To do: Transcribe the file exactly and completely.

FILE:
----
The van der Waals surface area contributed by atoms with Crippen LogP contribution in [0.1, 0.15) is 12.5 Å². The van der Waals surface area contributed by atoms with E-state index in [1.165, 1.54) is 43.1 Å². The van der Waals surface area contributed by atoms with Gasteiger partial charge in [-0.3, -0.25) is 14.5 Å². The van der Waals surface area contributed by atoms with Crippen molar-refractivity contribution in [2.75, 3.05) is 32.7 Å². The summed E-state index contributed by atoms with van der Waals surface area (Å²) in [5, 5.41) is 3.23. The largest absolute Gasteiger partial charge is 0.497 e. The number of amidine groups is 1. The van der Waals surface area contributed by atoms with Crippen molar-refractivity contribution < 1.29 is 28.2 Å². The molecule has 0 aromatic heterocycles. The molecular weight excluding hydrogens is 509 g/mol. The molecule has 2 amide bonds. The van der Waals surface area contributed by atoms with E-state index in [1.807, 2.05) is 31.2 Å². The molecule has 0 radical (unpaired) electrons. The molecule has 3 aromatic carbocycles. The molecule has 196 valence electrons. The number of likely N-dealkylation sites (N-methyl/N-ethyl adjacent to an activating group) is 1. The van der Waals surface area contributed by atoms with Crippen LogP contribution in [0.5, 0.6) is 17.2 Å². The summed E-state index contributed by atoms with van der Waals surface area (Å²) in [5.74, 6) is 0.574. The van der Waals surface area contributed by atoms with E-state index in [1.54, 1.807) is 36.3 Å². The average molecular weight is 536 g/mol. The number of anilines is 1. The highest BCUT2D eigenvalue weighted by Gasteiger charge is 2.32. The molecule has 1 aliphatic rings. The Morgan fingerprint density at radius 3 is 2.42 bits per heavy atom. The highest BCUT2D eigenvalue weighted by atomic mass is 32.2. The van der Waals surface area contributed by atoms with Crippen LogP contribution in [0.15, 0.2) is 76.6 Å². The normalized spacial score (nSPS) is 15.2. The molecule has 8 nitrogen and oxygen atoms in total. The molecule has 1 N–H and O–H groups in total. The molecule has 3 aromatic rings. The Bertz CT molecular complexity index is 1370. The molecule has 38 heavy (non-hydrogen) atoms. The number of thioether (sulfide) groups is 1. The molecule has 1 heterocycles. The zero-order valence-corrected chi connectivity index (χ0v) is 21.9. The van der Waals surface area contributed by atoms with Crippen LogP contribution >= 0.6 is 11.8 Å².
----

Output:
The van der Waals surface area contributed by atoms with Crippen LogP contribution in [0.1, 0.15) is 12.5 Å². The van der Waals surface area contributed by atoms with E-state index in [1.165, 1.54) is 43.1 Å². The van der Waals surface area contributed by atoms with Gasteiger partial charge in [-0.3, -0.25) is 14.5 Å². The van der Waals surface area contributed by atoms with Crippen molar-refractivity contribution in [2.75, 3.05) is 32.7 Å². The summed E-state index contributed by atoms with van der Waals surface area (Å²) in [5, 5.41) is 3.23. The largest absolute Gasteiger partial charge is 0.497 e. The number of amidine groups is 1. The van der Waals surface area contributed by atoms with Crippen molar-refractivity contribution < 1.29 is 28.2 Å². The molecule has 0 aromatic heterocycles. The molecular weight excluding hydrogens is 509 g/mol. The molecule has 2 amide bonds. The van der Waals surface area contributed by atoms with E-state index in [1.807, 2.05) is 31.2 Å². The molecule has 0 radical (unpaired) electrons. The molecule has 3 aromatic carbocycles. The molecule has 196 valence electrons. The number of likely N-dealkylation sites (N-methyl/N-ethyl adjacent to an activating group) is 1. The van der Waals surface area contributed by atoms with Crippen LogP contribution in [0.5, 0.6) is 17.2 Å². The summed E-state index contributed by atoms with van der Waals surface area (Å²) in [5.74, 6) is 0.574. The van der Waals surface area contributed by atoms with E-state index in [1.54, 1.807) is 36.3 Å². The average molecular weight is 536 g/mol. The number of anilines is 1. The highest BCUT2D eigenvalue weighted by Gasteiger charge is 2.32. The molecule has 1 aliphatic rings. The Morgan fingerprint density at radius 3 is 2.42 bits per heavy atom. The highest BCUT2D eigenvalue weighted by atomic mass is 32.2. The van der Waals surface area contributed by atoms with Crippen LogP contribution in [0.15, 0.2) is 76.6 Å². The normalized spacial score (nSPS) is 15.2. The molecule has 8 nitrogen and oxygen atoms in total. The molecule has 1 N–H and O–H groups in total. The molecule has 3 aromatic rings. The Bertz CT molecular complexity index is 1370. The molecule has 38 heavy (non-hydrogen) atoms. The number of thioether (sulfide) groups is 1. The molecule has 1 heterocycles. The zero-order valence-corrected chi connectivity index (χ0v) is 21.9. The van der Waals surface area contributed by atoms with Crippen LogP contribution >= 0.6 is 11.8 Å².